Anglo American has talked up the use of bulk sorting in its operations as one of several projects it is spending $100-$500 million/y on as part of its technology and innovation investments.
The company, which reported earnings before interest, taxes, depreciation and amortisation of $9.2 billion for 2018 (up 4%), said bulk sorters could potentially be applied to all of its copper assets, in addition to mines in its Platinum Group Metals and Iron ore divisions.
An Anglo spokesman told IM late last year that the technology was going into the El Soldado copper mine in Chile and the company had plans to introduce it at the Barro Alto nickel operation in Brazil and the Mogalakwena platinum group metals mine in South Africa (pictured) as “next steps”.
The bulk sorters in question use sensors to determine ore content prior to processing, with gangue removed using the natural heterogeneity of orebodies.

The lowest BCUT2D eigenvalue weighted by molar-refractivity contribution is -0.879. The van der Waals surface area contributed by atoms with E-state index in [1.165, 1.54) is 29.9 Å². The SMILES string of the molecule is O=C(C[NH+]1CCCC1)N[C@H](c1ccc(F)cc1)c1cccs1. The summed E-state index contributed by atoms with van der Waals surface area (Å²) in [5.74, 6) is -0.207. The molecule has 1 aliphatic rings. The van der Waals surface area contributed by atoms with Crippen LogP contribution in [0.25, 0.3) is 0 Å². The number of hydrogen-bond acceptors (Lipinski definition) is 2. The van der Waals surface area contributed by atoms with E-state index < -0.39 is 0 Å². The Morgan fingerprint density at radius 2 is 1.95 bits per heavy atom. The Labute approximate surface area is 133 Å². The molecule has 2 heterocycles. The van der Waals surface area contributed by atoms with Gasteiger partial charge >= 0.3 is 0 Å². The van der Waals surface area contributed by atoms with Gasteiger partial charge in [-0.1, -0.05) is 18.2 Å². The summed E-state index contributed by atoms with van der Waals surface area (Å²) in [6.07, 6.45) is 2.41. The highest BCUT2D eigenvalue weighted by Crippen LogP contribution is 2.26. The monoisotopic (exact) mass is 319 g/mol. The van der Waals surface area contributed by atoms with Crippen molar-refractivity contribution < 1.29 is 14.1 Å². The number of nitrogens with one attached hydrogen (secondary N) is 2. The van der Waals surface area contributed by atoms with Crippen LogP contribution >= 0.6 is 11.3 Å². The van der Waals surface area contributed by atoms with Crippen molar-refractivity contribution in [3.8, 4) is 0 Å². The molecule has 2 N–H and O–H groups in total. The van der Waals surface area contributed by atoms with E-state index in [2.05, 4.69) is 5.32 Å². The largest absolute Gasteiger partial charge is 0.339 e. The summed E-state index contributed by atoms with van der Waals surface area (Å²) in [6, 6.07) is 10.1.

In the company’s 2018 results presentation, Anglo said this technology provides immediate grade assays, unlocks production capacity by rejecting waste early in the process, allows for lower cutoff grades – as a result extending mine lives – and reduces both mining costs and complexity.
In a copper-related context, Anglo said the use of bulk sorters could reduce water and energy intensity by more than 10%.
In British Columbia, Canada, Teck Resources is currently using sensors mounted on shovels – MineSense’s ShovelSense product – to carry out effective bulk sorting at the Highland Valley Copper operations.